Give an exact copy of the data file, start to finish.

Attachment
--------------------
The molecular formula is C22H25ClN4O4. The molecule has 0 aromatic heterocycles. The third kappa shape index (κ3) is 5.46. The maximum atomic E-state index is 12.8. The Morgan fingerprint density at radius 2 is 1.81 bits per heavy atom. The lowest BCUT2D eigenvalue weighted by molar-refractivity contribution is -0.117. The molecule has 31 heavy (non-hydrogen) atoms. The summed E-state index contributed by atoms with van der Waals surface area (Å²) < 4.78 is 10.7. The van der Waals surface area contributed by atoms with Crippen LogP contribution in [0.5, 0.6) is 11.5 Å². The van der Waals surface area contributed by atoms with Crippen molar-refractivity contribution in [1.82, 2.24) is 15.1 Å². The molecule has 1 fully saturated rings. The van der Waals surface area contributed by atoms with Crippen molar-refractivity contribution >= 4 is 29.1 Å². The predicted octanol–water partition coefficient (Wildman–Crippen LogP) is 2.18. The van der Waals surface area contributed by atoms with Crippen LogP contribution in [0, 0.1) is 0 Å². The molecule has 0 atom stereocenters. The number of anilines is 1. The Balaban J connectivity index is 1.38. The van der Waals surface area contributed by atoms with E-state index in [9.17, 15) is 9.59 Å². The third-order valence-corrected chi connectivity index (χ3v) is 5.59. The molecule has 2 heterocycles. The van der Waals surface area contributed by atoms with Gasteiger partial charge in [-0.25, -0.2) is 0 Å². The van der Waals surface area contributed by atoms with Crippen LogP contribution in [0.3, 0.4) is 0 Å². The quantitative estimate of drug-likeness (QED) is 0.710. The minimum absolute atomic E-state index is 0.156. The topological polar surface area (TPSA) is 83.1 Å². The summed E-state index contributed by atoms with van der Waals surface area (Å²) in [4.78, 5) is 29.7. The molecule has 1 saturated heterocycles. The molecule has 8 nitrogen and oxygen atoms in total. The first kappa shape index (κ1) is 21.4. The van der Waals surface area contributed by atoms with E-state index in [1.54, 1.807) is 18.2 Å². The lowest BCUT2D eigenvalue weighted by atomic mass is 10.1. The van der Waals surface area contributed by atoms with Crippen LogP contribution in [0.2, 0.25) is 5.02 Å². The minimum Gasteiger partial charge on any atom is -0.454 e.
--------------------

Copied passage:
The molecular formula is C22H25ClN4O4. The molecule has 0 aromatic heterocycles. The third kappa shape index (κ3) is 5.46. The maximum atomic E-state index is 12.8. The Morgan fingerprint density at radius 2 is 1.81 bits per heavy atom. The lowest BCUT2D eigenvalue weighted by molar-refractivity contribution is -0.117. The molecule has 31 heavy (non-hydrogen) atoms. The summed E-state index contributed by atoms with van der Waals surface area (Å²) < 4.78 is 10.7. The van der Waals surface area contributed by atoms with Crippen LogP contribution in [0.5, 0.6) is 11.5 Å². The van der Waals surface area contributed by atoms with Crippen molar-refractivity contribution in [1.82, 2.24) is 15.1 Å². The molecule has 1 fully saturated rings. The van der Waals surface area contributed by atoms with Crippen molar-refractivity contribution >= 4 is 29.1 Å². The predicted octanol–water partition coefficient (Wildman–Crippen LogP) is 2.18. The van der Waals surface area contributed by atoms with Crippen LogP contribution in [0, 0.1) is 0 Å². The molecule has 0 atom stereocenters. The number of anilines is 1. The Balaban J connectivity index is 1.38. The van der Waals surface area contributed by atoms with E-state index in [9.17, 15) is 9.59 Å². The third-order valence-corrected chi connectivity index (χ3v) is 5.59. The molecule has 2 heterocycles. The van der Waals surface area contributed by atoms with Gasteiger partial charge in [-0.25, -0.2) is 0 Å². The van der Waals surface area contributed by atoms with Crippen LogP contribution in [0.3, 0.4) is 0 Å². The quantitative estimate of drug-likeness (QED) is 0.710. The minimum absolute atomic E-state index is 0.156. The topological polar surface area (TPSA) is 83.1 Å². The summed E-state index contributed by atoms with van der Waals surface area (Å²) in [4.78, 5) is 29.7. The molecule has 1 saturated heterocycles. The molecule has 8 nitrogen and oxygen atoms in total. The first kappa shape index (κ1) is 21.4. The van der Waals surface area contributed by atoms with E-state index in [1.54, 1.807) is 18.2 Å². The lowest BCUT2D eigenvalue weighted by atomic mass is 10.1. The van der Waals surface area contributed by atoms with Crippen LogP contribution in [0.2, 0.25) is 5.02 Å². The minimum Gasteiger partial charge on any atom is -0.454 e.